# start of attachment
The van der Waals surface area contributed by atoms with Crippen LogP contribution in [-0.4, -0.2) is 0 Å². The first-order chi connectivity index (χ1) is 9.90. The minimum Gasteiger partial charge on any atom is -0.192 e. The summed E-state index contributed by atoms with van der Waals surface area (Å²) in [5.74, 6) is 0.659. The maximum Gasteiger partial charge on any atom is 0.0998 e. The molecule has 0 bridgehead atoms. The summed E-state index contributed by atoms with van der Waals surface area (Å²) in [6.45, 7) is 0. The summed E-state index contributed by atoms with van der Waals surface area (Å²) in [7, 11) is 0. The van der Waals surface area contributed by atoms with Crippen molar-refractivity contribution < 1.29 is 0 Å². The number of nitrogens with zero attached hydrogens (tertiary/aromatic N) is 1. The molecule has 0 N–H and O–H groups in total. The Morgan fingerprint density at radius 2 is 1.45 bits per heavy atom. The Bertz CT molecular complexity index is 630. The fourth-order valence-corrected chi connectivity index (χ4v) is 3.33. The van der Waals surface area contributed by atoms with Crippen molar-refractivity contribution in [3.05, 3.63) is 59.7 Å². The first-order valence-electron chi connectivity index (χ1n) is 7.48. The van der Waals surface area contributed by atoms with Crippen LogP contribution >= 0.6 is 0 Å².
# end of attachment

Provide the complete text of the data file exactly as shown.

The van der Waals surface area contributed by atoms with Crippen LogP contribution in [-0.4, -0.2) is 0 Å². The first-order chi connectivity index (χ1) is 9.90. The minimum Gasteiger partial charge on any atom is -0.192 e. The summed E-state index contributed by atoms with van der Waals surface area (Å²) in [5.74, 6) is 0.659. The maximum Gasteiger partial charge on any atom is 0.0998 e. The molecule has 0 bridgehead atoms. The summed E-state index contributed by atoms with van der Waals surface area (Å²) in [6.45, 7) is 0. The summed E-state index contributed by atoms with van der Waals surface area (Å²) in [7, 11) is 0. The van der Waals surface area contributed by atoms with Crippen molar-refractivity contribution < 1.29 is 0 Å². The number of nitrogens with zero attached hydrogens (tertiary/aromatic N) is 1. The molecule has 0 N–H and O–H groups in total. The Morgan fingerprint density at radius 2 is 1.45 bits per heavy atom. The Bertz CT molecular complexity index is 630. The fourth-order valence-corrected chi connectivity index (χ4v) is 3.33. The van der Waals surface area contributed by atoms with Crippen molar-refractivity contribution in [3.05, 3.63) is 59.7 Å². The first-order valence-electron chi connectivity index (χ1n) is 7.48. The van der Waals surface area contributed by atoms with Crippen LogP contribution >= 0.6 is 0 Å².